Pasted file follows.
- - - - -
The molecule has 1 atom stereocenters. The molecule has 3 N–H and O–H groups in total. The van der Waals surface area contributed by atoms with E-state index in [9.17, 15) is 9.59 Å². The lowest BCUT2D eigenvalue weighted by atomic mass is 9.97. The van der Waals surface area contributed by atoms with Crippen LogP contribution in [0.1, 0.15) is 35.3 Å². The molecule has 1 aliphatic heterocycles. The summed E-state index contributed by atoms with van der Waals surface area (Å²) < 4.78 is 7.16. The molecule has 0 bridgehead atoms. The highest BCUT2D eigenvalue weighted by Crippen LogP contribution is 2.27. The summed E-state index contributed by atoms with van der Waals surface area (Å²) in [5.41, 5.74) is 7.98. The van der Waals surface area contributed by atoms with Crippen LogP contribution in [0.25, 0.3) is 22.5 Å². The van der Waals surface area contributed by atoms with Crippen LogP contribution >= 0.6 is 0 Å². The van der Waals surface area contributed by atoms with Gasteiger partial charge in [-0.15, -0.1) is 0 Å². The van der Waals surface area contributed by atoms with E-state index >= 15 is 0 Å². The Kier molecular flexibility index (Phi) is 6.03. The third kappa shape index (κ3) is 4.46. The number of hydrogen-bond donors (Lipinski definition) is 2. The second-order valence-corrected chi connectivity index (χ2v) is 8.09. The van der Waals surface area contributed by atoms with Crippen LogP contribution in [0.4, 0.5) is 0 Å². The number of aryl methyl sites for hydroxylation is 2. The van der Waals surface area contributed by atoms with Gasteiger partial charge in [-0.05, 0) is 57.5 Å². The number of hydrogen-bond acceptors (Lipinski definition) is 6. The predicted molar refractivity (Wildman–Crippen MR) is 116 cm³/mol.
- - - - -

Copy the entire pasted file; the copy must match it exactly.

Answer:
The molecule has 1 atom stereocenters. The molecule has 3 N–H and O–H groups in total. The van der Waals surface area contributed by atoms with E-state index in [9.17, 15) is 9.59 Å². The lowest BCUT2D eigenvalue weighted by atomic mass is 9.97. The van der Waals surface area contributed by atoms with Crippen LogP contribution in [0.1, 0.15) is 35.3 Å². The molecule has 1 aliphatic heterocycles. The summed E-state index contributed by atoms with van der Waals surface area (Å²) < 4.78 is 7.16. The molecule has 0 bridgehead atoms. The highest BCUT2D eigenvalue weighted by Crippen LogP contribution is 2.27. The summed E-state index contributed by atoms with van der Waals surface area (Å²) in [5.41, 5.74) is 7.98. The van der Waals surface area contributed by atoms with Crippen LogP contribution in [0.25, 0.3) is 22.5 Å². The van der Waals surface area contributed by atoms with Crippen LogP contribution >= 0.6 is 0 Å². The van der Waals surface area contributed by atoms with Gasteiger partial charge in [-0.15, -0.1) is 0 Å². The van der Waals surface area contributed by atoms with E-state index >= 15 is 0 Å². The Kier molecular flexibility index (Phi) is 6.03. The third kappa shape index (κ3) is 4.46. The number of hydrogen-bond donors (Lipinski definition) is 2. The second-order valence-corrected chi connectivity index (χ2v) is 8.09. The van der Waals surface area contributed by atoms with Crippen LogP contribution in [0.4, 0.5) is 0 Å². The number of aryl methyl sites for hydroxylation is 2. The van der Waals surface area contributed by atoms with Gasteiger partial charge in [-0.05, 0) is 57.5 Å². The number of hydrogen-bond acceptors (Lipinski definition) is 6. The predicted molar refractivity (Wildman–Crippen MR) is 116 cm³/mol.